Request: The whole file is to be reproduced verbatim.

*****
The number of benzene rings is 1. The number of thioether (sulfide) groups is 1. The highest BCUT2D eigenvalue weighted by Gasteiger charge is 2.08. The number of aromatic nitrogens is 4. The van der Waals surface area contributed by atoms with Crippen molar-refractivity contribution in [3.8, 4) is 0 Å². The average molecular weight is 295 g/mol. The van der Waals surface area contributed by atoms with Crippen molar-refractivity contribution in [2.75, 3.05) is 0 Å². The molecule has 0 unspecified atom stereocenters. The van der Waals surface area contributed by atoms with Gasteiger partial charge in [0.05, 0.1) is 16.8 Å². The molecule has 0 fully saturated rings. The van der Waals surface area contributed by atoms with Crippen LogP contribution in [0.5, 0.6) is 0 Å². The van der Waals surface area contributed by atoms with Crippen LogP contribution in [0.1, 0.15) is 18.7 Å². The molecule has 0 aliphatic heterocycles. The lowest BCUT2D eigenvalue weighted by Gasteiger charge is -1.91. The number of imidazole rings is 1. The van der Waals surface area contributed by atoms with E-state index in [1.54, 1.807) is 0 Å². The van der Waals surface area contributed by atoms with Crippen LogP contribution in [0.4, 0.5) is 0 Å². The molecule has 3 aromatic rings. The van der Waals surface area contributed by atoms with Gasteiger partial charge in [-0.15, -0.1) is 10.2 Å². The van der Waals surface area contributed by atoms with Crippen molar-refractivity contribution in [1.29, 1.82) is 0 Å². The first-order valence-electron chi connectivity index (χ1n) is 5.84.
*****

The number of benzene rings is 1. The number of thioether (sulfide) groups is 1. The highest BCUT2D eigenvalue weighted by Gasteiger charge is 2.08. The number of aromatic nitrogens is 4. The van der Waals surface area contributed by atoms with Crippen molar-refractivity contribution in [3.8, 4) is 0 Å². The average molecular weight is 295 g/mol. The van der Waals surface area contributed by atoms with Crippen molar-refractivity contribution in [2.75, 3.05) is 0 Å². The molecule has 0 unspecified atom stereocenters. The van der Waals surface area contributed by atoms with Gasteiger partial charge in [0.05, 0.1) is 16.8 Å². The molecule has 0 fully saturated rings. The van der Waals surface area contributed by atoms with Crippen LogP contribution in [0.5, 0.6) is 0 Å². The van der Waals surface area contributed by atoms with Crippen LogP contribution in [0.1, 0.15) is 18.7 Å². The molecule has 0 aliphatic heterocycles. The lowest BCUT2D eigenvalue weighted by Gasteiger charge is -1.91. The number of imidazole rings is 1. The van der Waals surface area contributed by atoms with E-state index in [1.54, 1.807) is 0 Å². The van der Waals surface area contributed by atoms with Crippen LogP contribution in [0.4, 0.5) is 0 Å². The molecule has 3 aromatic rings. The van der Waals surface area contributed by atoms with Gasteiger partial charge in [-0.15, -0.1) is 10.2 Å². The van der Waals surface area contributed by atoms with Crippen molar-refractivity contribution in [1.29, 1.82) is 0 Å². The first-order valence-electron chi connectivity index (χ1n) is 5.84.